Armstrong unfazed by doping maelstorm
Unrepentant and seemingly unconcerned, Lance Armstrong was going about his business as usual on Thursday as the cycling world was left reeling by the revelations about his alleged role as a doping ringleader.
Five of his former team mates who confessed to using performance enhancing drugs were formally banned by USA Cycling on Thursday while Spanish authorities were reviewing the United States Anti-Doping Agency (USADA) documentation after three of their nationals were implicated.
The International Olympic Committee was also sifting through the mountain of evidence that USADA said proved that Armstrong cheated his way to the top while the riders and officials were assessing the latest damage to the sport's already tarnished image.
"It is understandable now for people to look at any results in cycling and question that," the head of British cycling Dave Brailsford told BBC radio. "It completely and utterly lost its way and I think it lost its moral compass."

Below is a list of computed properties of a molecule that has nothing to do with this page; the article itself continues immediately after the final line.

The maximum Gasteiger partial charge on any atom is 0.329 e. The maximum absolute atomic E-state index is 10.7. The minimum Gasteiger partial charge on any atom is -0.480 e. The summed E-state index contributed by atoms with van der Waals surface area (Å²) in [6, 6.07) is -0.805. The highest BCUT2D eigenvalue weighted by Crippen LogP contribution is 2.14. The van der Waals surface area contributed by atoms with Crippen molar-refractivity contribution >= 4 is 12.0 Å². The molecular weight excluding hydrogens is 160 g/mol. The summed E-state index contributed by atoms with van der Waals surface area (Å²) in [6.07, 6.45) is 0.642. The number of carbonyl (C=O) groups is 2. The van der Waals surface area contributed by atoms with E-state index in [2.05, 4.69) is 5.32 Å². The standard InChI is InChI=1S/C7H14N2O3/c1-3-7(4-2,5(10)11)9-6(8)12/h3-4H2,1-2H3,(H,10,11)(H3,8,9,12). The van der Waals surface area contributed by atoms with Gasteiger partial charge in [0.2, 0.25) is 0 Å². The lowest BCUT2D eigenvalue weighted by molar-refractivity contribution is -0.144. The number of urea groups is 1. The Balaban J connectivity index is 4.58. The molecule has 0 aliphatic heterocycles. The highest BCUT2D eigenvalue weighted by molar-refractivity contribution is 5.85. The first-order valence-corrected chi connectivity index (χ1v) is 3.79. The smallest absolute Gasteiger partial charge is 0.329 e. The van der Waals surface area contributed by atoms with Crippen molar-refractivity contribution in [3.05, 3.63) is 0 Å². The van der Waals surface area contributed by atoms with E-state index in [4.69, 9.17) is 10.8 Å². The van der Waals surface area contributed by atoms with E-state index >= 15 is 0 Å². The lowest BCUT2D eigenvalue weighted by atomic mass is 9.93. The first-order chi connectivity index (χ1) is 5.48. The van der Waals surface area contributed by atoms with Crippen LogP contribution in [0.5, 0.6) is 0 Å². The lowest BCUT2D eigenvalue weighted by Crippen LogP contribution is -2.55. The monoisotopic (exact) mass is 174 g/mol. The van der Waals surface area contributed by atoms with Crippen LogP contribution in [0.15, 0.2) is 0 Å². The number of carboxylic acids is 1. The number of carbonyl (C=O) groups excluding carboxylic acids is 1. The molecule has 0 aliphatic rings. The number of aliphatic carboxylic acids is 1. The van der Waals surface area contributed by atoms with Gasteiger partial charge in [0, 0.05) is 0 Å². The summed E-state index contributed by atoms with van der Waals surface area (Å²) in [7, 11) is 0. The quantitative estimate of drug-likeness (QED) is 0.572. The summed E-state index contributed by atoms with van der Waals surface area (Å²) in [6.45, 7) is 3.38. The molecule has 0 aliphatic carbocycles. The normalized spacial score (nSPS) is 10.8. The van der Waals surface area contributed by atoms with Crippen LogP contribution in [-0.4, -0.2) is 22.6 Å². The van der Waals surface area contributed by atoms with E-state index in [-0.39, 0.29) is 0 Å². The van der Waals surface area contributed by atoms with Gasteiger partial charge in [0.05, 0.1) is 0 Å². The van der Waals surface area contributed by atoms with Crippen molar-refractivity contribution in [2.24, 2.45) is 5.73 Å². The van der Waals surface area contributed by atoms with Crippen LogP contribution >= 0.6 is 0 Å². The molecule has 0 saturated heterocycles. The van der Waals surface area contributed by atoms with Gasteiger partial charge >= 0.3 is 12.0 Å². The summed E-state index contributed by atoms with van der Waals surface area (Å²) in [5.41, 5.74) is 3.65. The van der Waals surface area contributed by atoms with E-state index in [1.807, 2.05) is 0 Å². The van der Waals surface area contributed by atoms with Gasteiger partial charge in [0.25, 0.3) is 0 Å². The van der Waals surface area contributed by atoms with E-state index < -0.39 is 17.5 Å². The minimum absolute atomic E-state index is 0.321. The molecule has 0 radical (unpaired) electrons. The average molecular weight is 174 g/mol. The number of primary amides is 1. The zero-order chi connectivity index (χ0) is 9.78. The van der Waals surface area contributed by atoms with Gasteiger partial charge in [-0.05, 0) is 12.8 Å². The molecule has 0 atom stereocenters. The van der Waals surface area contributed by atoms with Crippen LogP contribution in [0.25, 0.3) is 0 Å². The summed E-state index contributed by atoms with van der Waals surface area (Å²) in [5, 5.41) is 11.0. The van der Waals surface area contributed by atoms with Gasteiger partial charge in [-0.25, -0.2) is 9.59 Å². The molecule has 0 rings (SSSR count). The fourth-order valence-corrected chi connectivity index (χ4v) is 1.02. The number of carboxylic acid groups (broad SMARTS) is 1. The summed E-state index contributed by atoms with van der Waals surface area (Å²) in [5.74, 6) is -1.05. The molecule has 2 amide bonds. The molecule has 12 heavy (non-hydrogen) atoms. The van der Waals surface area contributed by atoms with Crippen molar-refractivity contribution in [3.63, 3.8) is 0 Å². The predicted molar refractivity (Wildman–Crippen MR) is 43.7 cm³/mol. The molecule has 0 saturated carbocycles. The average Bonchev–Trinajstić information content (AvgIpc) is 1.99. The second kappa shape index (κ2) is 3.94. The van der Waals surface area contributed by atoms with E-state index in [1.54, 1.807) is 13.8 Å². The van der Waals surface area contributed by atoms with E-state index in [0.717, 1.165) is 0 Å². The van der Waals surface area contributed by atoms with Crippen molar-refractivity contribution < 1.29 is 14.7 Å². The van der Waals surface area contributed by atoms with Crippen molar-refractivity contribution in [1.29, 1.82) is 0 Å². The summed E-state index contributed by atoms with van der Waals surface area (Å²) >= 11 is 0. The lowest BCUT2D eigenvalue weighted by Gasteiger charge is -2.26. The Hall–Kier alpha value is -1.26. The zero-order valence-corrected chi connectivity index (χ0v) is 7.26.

Bradley Wiggins, who won this year's Tour de France, said he was shocked at the scale of the evidence against Armstrong, who was banned for life and stripped of his seven Tour de France wins by USADA last month after electing not to fight the doping charges against him.
"It's pretty damning stuff," Wiggins told Sky Sports news. "It is jaw-dropping the amount of people who have testified against him."
Armstrong, 41, has always denied any wrongdoing and has yet to comment on USADA's report.
On Thursday, he seemed oblivious to the storm, tweeting: "Hanging @LIVESTRONGHQ w/ the team talking about next week's events and plans for 2013. Can't wait to see so many friends and supporters."
The Texan's lawyers spoke for him, attacking USADA's investigation as an unconstitutional "witch hunt", but the World Anti-Doping Agency (WADA) said the American watchdog had done a thorough job in trying circumstances.
"We would like to commend USADA for having the courage and the resolve to keep focused in working on this difficult case for the sake of clean athletes and the integrity of sport," said WADA president John Fahey in a statement.
There was little immediate reaction from his sponsors although Nike reissued a statement they first released last month, standing by him.